By: Janice Dayle
With a whole slew of songs under his belt Kevin Lyttle walked away from Atlantic Records in January 2006 and is in search of a new record deal. His globally charted 2003 hit "Turn Me On" went gold in the US, dazzled airwaves and was most requested video in major European and Asian regions. Since then Kevin has been not only basking in the satisfaction of his one hit to date, but also strategizing on bringing out his best once again.
"Atlantic shelved my talent," Kevin said, explaining why he felt forced to break away from that company to which he had been signed during the "Turn Me On" craze. He went on to say that despite the success of "Turn Me On", the record company failed to recognize his being musically multifaceted and without having produced an album, coupled with a flop follow up single "Drive Me Crazy," he felt as if Atlantic put him up to gather dust.
Perseverance however has always been Kevin's mainstay and he is not about to let this whirlwind of an experience as a number one hit maker, remain stagnant. Having been raised in St Vincent by three generations of women who fostered his tenacity, Kevin stated, "Woman has been good to me." He described growing up in a galvanized inner city house where neighbours hurled rocks on the hot "tin" roof to quieten his disturbing the peace with loud soca, reggae and R&B singing. After emerging from Boys Grammar School successfully and earning an Electronic Engineering degree he went on to work as a customs officer. During all this time his passion for singing and dramatic arts kindled. Although he dabbled in the music industry since the age of 18, Kevin went wholeheartedly into it after a year and a half in customs.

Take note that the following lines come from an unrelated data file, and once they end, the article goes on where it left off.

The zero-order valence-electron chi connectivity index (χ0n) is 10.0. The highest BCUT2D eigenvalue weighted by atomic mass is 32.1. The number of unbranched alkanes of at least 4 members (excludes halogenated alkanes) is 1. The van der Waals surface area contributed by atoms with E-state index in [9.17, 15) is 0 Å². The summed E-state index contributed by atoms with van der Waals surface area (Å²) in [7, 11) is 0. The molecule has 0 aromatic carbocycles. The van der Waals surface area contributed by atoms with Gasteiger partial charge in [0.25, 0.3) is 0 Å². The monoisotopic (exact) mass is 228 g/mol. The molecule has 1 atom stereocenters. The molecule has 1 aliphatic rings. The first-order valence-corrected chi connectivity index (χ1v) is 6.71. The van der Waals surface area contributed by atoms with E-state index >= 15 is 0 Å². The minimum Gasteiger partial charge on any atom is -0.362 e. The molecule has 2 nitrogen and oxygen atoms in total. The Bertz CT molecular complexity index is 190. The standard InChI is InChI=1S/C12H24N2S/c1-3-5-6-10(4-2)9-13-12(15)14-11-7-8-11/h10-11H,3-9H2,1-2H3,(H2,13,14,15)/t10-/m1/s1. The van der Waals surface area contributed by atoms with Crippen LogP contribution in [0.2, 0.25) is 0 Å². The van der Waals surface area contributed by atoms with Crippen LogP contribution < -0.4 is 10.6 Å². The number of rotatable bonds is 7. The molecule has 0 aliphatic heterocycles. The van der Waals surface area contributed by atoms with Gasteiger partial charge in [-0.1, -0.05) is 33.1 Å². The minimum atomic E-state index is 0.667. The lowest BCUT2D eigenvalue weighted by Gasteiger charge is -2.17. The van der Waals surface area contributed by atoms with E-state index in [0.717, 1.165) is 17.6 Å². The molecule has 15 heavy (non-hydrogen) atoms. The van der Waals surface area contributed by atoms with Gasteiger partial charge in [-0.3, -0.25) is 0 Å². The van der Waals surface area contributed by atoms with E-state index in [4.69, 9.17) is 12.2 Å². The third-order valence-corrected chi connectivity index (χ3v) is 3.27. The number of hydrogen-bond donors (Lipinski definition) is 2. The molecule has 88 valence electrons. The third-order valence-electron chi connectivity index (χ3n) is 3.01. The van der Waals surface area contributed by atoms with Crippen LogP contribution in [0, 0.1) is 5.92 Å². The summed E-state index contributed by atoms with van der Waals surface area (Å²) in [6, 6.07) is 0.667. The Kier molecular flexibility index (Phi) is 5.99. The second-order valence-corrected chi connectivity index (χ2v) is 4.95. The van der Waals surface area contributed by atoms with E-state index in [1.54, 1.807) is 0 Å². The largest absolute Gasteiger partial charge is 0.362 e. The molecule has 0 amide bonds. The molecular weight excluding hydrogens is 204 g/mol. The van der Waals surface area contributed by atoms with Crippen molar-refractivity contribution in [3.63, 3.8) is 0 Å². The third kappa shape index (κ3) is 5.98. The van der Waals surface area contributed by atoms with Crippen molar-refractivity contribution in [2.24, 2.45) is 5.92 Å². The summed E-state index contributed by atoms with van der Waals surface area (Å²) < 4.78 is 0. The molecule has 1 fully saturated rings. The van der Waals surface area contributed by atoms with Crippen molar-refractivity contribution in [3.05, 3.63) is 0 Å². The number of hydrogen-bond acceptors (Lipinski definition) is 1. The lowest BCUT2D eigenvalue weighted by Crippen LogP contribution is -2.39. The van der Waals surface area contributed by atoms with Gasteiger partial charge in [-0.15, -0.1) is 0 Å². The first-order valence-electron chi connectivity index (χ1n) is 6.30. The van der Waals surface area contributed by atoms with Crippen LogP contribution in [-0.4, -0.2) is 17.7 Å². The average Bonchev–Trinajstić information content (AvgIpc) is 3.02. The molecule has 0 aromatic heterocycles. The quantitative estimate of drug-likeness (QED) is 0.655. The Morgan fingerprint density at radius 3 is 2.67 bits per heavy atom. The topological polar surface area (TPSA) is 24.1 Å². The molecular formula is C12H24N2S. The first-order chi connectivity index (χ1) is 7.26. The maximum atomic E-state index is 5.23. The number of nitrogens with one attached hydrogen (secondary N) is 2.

Now he is thankful to people like Benjie Cottle who, among a host of thoughtful deeds, initially connected Kevin to Headline Entertainment’s Allison Hunt. This was Kevin’s first decision to initiate changes in his career path, as it meant a switch from manger, Keith Boyea. As he enters this upcoming phase in the music business, Kevin is steadfast in keeping his eyes on the prize while they simultaneously gazes in search of corporate backing.